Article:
Stereotypes of Black American Women Related to Sexuality and Motherhood

Stereotypes of Black American Women Related to Sexuality and Motherhood Intersectionality theorists and researchers suggest the importance of examining unique stereotypes associated with intersecting group identities. We focus on the unique stereotypes of Black women in the United States related to sexuality and motherhood. In an online experimental study, 435 undergraduates from a Northeastern U.S. university were randomly assigned to one of the four conditions in which they viewed a photograph and read a description of a target young woman. The target’s race (Black vs. White) and pregnancy status (pregnant vs. no pregnancy information) were varied. A Black female target (pregnant or not) was perceived more negatively on items related to historically rooted societal stereotypes about sexual activity, sexual risk, motherhood status, and socioeconomic status than was a White female target, but there were no differences on items unrelated to societal stereotypes. A Black target described as pregnant was also perceived as more likely to be a single mother and to need public assistance than was a White target who was described as pregnant. Current findings, along with evidence that societal stereotypes have damaging effects, underscore the importance of diversifying images of Black women and increasing awareness of how stereotypes affect perceptions of Black women. Findings also highlight the value of research employing intersectionality to understand stereotypes. Online slides for instructors who want to use this article for teaching are available on PWQ's website at http://pwq.sagepub.com/supplemental http://www.deepdyve.com/assets/images/DeepDyve-Logo-lg.png Psychology of Women Quarterly SAGE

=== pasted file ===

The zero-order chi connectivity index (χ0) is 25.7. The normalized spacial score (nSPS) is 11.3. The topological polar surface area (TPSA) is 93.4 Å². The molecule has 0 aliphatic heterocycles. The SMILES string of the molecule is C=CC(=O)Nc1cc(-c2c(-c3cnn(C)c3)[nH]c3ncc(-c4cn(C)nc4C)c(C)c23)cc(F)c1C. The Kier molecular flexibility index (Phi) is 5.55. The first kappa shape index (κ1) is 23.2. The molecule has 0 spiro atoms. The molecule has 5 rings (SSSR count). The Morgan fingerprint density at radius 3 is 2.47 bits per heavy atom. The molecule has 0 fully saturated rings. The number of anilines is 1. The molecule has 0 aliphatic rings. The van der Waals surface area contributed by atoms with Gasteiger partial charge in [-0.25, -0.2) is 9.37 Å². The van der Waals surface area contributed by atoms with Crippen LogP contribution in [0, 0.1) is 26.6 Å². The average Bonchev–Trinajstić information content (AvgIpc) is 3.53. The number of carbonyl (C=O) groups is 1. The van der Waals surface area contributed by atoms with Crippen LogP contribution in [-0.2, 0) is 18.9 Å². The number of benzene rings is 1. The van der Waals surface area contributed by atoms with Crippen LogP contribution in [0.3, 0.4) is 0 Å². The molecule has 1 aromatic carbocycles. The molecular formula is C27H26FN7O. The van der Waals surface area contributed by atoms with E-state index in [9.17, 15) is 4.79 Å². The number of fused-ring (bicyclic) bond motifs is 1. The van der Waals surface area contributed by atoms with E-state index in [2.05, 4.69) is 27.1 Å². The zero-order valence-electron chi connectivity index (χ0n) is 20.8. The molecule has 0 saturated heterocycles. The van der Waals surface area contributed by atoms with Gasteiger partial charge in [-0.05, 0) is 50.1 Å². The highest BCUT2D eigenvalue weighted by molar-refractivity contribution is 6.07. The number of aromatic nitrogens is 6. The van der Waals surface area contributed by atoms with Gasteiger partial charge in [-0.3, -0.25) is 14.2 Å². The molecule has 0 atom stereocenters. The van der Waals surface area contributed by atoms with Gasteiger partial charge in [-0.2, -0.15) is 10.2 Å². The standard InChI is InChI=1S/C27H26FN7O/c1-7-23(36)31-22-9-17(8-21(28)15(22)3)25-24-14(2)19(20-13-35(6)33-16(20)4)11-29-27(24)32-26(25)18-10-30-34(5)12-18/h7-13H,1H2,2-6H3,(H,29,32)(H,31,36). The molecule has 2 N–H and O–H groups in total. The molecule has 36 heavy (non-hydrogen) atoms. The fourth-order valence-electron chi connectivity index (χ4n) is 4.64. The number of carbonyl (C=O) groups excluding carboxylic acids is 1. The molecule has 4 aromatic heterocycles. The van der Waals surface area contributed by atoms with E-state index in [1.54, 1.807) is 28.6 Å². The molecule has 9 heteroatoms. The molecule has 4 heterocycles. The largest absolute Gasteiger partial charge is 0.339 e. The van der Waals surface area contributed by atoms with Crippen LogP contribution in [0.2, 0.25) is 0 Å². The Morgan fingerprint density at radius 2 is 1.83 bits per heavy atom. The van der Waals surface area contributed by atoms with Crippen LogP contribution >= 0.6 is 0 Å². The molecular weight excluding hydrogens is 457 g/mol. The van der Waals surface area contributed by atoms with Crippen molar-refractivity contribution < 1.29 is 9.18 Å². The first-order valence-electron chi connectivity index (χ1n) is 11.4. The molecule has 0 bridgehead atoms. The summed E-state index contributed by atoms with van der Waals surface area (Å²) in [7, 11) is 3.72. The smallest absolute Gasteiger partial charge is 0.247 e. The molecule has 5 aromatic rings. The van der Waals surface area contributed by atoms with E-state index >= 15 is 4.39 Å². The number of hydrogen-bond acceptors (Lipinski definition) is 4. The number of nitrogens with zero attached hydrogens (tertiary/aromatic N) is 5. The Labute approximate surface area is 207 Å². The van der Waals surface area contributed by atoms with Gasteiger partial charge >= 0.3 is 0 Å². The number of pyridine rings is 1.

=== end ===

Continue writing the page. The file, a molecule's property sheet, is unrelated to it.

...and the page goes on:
Stereotypes of Black American Women Related to Sexuality and Motherhood

Psychology of Women Quarterly, Volume 40 (3): 14 – Sep 1, 2016

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Publisher
SAGE
Copyright
© The Author(s) 2016
ISSN
0361-6843
eISSN
1471-6402
D.O.I.
10.1177/0361684315627459
Publisher site
See Article on Publisher Site

Abstract

Intersectionality theorists and researchers suggest the importance of examining unique stereotypes associated with intersecting group identities. We focus on the unique stereotypes of Black women in the United States related to sexuality and motherhood. In an online experimental study, 435 undergraduates from a Northeastern U.S. university were randomly assigned to one of the four conditions in which they viewed a photograph and read a description of a target young woman. The target’s race (Black vs. White) and pregnancy status (pregnant vs. no pregnancy information) were varied. A Black female target (pregnant or not) was perceived more negatively on items related to historically rooted societal stereotypes about sexual activity, sexual risk, motherhood status, and socioeconomic status than was a White female target, but there were no differences on items unrelated to societal stereotypes. A Black target described as pregnant was also perceived as more likely to be a single mother and to need public assistance than was a White target who was described as pregnant. Current findings, along with evidence that societal stereotypes have damaging effects, underscore the importance of diversifying images of Black women and increasing awareness of how stereotypes affect perceptions of Black women. Findings also highlight the value of research employing intersectionality to understand stereotypes. Online slides for instructors who want to use this article for teaching are available on PWQ's website at http://pwq.sagepub.com/supplemental

Journal

Psychology of Women QuarterlySAGE

Published: Sep 1, 2016

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